The Red Dirt Book Festival in Shawnee , Okla. on Nov. 6 and 7 will be a multi-faceted event, with author-presented programs and workshops, panel discussions and a banquet. But one particularly special event of this year’s Red Dirt will be author Billie Letts’ keynote address on Saturday, Nov. 7, 11 a.m. in the Raley Chapel on the campus of Oklahoma Baptist University .
Billie Letts is a native Oklahoman, born in Tulsa . Letts discovered the joys of reading and writing at a young age, but it wasn’t until she was 55 that Letts tentatively showed a literary agent some of her work. At the time, Letts had three full grown sons with husband Dennis and was teaching at Southeastern Oklahoma State University . Letts sent the agent a short story that grew into her first novel, Where the Heart Is, which was published in 1995.
Where the Heart Is tells the story of Novalee Nation, a pregnant 17-year-old girl who was abandoned by her boyfriend at a Wal-Mart store. Novalee lives in the store for several months and eventually even gives birth there. The book takes places in the small town of Sequoyah , Okla.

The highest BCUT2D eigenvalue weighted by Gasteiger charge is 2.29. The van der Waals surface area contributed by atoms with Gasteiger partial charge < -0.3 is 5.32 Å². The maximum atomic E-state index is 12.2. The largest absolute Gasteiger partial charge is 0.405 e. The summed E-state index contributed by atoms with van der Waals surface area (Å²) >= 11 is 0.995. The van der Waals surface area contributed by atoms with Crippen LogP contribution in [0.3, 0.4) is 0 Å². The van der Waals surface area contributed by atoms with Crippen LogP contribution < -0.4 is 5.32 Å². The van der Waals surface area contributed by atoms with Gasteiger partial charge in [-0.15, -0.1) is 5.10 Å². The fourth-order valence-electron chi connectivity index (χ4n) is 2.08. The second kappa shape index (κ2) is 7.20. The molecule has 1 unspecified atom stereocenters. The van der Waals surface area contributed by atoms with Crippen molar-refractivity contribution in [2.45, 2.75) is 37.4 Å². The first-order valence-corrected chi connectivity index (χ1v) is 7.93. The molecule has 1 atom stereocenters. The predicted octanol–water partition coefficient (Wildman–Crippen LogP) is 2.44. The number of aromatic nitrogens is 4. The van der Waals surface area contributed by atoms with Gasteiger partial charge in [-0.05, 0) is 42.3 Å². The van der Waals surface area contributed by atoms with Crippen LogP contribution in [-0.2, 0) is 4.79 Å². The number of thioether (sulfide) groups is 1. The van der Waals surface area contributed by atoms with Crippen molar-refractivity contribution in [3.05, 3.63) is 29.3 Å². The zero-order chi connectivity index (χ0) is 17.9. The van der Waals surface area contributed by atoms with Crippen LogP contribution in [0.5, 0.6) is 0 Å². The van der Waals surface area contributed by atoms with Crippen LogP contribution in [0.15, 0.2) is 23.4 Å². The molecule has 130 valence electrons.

In 1998, Where the Heart Is was chosen as an Oprah’s Book Club selection, changing Letts’ life and career forever. The book went on to sell more than 3 million copies and in 2000, it became a major motion picture starring Natalie Portman and Ashley Judd.
Letts’ second novel, The Honk and Holler Opening Soon, was published in 1998 and was chosen by Oklahomans as the first Oklahoma Reads Oklahoma selection in 2004. Oklahoma Reads Oklahoma was a statewide program that was held for several years leading up to the state’s centennial. The Honk and Holler Opening Soon also took place in Sequoyah. Shoot the Moon was published in 2004, a novel that takes place in the fictional Oklahoma small town DeClare. Featuring the Oklahoma town of Hugo , Made in the U.S.A. was released in 2008, and both of these titles became New York Times bestsellers.
Join Letts and other Red Dirt Book Festival authors in the OBU Geiger Center at 2 p.m. on Saturday, Nov. 7 for photos and book signings. Books will also be available for purchase at this time.
Program times, descriptions and locations and author biographies are available on the Red Dirt website at http://reddirtbookfestival.org/.
Support for the festival is provided by the Pioneer Library System, the Oklahoma Humanities Council, and the National Endowment for the Humanities, as well as community support including the Shawnee Convention and Visitors Bureau, the Citizen Potawatomi Nation, Oklahoma Baptist University and St. Gregory’s University and many local donors and volunteers